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Paul Craw, known in Czech as Pavel Kravař, was a Hussite diplomat and a lollard who was burnt at the stake at Saint Andrews in Scotland in 1433. He was a native of Tábor in Bohemia. He is known as the first martyr of Saint Andrews.
After the Council of Basel, the Hussites sent diplomats to many different countries in order to possibly gain their alliance. Paul Craw was one of these men. The Scots at Saint Andrews did not burn him for being a Hussite but for spreading the Bible translations of William Tyndale and John Wycliff, both of whom were considered heretics by the Catholic Church.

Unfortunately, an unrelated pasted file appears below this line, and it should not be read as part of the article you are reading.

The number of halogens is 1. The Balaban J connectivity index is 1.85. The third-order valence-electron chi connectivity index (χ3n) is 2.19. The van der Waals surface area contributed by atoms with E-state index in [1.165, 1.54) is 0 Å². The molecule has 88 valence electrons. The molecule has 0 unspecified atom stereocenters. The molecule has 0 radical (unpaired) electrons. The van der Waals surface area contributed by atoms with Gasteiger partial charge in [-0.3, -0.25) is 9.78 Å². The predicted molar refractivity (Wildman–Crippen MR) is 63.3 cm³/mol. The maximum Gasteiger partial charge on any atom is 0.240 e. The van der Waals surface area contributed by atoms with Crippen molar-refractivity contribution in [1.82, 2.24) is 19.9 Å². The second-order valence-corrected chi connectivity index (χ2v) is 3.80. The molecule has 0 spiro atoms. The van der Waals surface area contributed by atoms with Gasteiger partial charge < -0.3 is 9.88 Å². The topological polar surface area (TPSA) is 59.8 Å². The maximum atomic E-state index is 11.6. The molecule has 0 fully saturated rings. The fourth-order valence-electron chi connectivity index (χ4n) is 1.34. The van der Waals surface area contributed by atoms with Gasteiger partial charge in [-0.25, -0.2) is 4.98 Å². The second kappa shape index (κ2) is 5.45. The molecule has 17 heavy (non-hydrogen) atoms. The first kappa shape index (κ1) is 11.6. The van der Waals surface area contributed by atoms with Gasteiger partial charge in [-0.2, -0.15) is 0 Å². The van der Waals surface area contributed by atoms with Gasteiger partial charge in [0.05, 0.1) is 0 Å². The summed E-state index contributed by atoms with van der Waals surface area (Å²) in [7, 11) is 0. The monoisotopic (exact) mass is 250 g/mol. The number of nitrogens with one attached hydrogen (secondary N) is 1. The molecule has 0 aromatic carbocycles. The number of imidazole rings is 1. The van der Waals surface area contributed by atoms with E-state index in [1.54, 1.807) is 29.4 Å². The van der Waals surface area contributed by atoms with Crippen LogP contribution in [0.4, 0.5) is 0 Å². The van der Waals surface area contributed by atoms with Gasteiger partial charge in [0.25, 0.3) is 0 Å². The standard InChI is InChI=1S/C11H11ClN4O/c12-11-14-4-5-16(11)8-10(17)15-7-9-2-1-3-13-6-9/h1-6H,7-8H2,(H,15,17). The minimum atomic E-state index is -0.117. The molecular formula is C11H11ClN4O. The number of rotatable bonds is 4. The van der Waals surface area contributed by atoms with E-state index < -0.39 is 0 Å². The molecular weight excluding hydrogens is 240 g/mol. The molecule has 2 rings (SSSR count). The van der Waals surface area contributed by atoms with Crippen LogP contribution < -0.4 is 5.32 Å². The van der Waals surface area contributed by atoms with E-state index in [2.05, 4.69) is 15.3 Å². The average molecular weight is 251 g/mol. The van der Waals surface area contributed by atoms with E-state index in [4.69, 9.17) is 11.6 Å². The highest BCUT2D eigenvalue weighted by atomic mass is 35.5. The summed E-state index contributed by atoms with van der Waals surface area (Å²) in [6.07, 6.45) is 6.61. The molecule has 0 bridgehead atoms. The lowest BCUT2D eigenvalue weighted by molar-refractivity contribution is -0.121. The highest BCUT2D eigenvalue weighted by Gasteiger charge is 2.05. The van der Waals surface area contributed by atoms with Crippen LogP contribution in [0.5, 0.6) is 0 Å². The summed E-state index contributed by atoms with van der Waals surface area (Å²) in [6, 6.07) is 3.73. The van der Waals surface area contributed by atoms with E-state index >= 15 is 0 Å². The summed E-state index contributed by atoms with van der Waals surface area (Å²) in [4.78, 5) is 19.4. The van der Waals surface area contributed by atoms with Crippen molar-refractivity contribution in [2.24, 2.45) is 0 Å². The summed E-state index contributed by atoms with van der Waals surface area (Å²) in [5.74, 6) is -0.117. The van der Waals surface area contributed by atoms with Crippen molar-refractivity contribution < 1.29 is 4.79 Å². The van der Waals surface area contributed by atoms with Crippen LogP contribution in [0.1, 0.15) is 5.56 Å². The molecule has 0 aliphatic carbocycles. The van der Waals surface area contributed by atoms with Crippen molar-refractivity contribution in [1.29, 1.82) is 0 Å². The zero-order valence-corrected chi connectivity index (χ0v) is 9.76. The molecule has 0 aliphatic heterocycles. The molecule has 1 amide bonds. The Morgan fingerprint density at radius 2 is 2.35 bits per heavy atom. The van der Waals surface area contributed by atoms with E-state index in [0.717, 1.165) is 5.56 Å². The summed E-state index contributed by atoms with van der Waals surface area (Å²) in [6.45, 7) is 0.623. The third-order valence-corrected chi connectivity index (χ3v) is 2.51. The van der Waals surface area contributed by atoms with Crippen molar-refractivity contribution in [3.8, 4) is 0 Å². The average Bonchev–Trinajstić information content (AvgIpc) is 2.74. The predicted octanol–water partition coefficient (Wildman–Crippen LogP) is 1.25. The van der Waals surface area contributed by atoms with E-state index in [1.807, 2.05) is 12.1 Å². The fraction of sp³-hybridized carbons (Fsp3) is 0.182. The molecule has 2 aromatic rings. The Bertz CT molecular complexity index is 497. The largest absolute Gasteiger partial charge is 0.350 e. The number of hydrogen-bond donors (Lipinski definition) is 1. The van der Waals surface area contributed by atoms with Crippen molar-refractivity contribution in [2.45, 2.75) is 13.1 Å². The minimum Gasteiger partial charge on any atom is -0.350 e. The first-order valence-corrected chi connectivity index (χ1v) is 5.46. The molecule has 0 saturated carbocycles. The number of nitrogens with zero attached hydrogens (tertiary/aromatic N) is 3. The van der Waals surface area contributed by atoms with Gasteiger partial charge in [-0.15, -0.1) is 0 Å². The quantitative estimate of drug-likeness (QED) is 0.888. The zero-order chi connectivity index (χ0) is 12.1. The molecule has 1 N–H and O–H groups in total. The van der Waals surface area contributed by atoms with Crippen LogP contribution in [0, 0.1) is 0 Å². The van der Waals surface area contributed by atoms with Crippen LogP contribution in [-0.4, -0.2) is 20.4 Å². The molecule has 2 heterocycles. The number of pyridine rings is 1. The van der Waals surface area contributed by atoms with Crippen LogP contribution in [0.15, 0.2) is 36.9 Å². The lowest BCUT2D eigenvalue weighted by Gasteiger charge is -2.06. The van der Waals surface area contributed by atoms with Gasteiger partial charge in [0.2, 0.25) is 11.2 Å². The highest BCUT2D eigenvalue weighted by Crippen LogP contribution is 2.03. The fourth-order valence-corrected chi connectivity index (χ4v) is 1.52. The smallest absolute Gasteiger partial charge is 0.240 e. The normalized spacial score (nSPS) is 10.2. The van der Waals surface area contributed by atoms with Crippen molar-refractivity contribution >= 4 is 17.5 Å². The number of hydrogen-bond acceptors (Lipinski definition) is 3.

It is said that because Craw was so charismatic, his killers put a brass ball in his mouth to prevent him from possibly influencing the onlookers at his execution.
Today, the spot where he was executed is very close to the Mercat Cross of Saint Andrews. After the work of the Czech ambassador to the United Kingdom, Dr. Pavel Seifter, a cross of red stones was put on Market Street in Saint Andrews where Craw is thought of to have been executed. Also, it was suggested in the Royal Burgh of St. Andrews Community Council in February 2004 that the city of St. Andrews be twinned with Tábor because of the link with Paul Craw.